Interstate 68 (I-68) is a 112.6-mile (181.2 km) Interstate highway in the U.S. states of West Virginia and Maryland, connecting Interstate 79 in Morgantown to Interstate 70 in Hancock. I-68 is also Corridor E of the Appalachian Development Highway System. From 1965 until the freeway's construction was completed in 1991, it was designated as U.S. Route 48 (US 48). In Maryland, the highway is known as the National Freeway, an homage to the historic National Road, which I-68 parallels between Keysers Ridge and Hancock. The freeway mainly spans rural areas, and crosses numerous mountain ridges along its route. A road cut at Sideling Hill exposed geological features of the mountain and has become a tourist attraction. The construction of I-68 began in 1965 and continued for over 25 years, with completion on August 2, 1991. While the road was under construction, it was predicted that economic conditions would improve along the corridor. The two largest cities connected by the highway are Morgantown and Cumberland, both with permanent populations of fewer than 30,000 people. Despite the fact that the freeway serves major metropolitan areas, I-68 provides a major transportation route in western Maryland and northern West Virginia and also provides an alternative to the Pennsylvania Turnpike for westbound traffic from Washington, D.C. and Baltimore.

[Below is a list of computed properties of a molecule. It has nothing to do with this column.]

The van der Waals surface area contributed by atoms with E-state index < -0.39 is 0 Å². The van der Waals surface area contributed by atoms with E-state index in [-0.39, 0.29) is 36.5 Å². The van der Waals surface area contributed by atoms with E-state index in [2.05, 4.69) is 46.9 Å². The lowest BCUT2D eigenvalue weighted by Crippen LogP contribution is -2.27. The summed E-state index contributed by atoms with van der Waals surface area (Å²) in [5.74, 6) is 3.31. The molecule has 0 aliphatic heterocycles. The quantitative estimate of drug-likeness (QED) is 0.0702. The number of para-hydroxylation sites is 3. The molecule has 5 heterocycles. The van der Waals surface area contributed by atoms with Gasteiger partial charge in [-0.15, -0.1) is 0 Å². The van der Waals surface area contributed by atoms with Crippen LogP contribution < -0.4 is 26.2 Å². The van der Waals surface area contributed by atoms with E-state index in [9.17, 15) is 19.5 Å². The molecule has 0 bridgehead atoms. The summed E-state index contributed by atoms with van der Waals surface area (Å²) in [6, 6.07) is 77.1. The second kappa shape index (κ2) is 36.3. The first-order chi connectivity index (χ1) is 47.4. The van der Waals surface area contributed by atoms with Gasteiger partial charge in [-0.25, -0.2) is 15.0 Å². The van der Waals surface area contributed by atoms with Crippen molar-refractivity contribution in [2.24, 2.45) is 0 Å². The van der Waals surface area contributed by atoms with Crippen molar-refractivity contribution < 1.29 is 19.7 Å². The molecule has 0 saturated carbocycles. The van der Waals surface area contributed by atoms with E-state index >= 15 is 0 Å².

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Glade Creek Grist Mill at Babcock State Park
Credit: UED77

The Glade Creek Grist Mill is a replica of the original Cooper's Mill that was located nearby. The current grist mill, completed in 1976, was assembled from parts of three other West Virginia mills. The park's web site describes the Glade Creek Grist Mill as a living, working monument to the more than 500 mills that used to set throughout the state.

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Hanging Rocks viewed from across the river in the 1890s

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John Beilein in 2008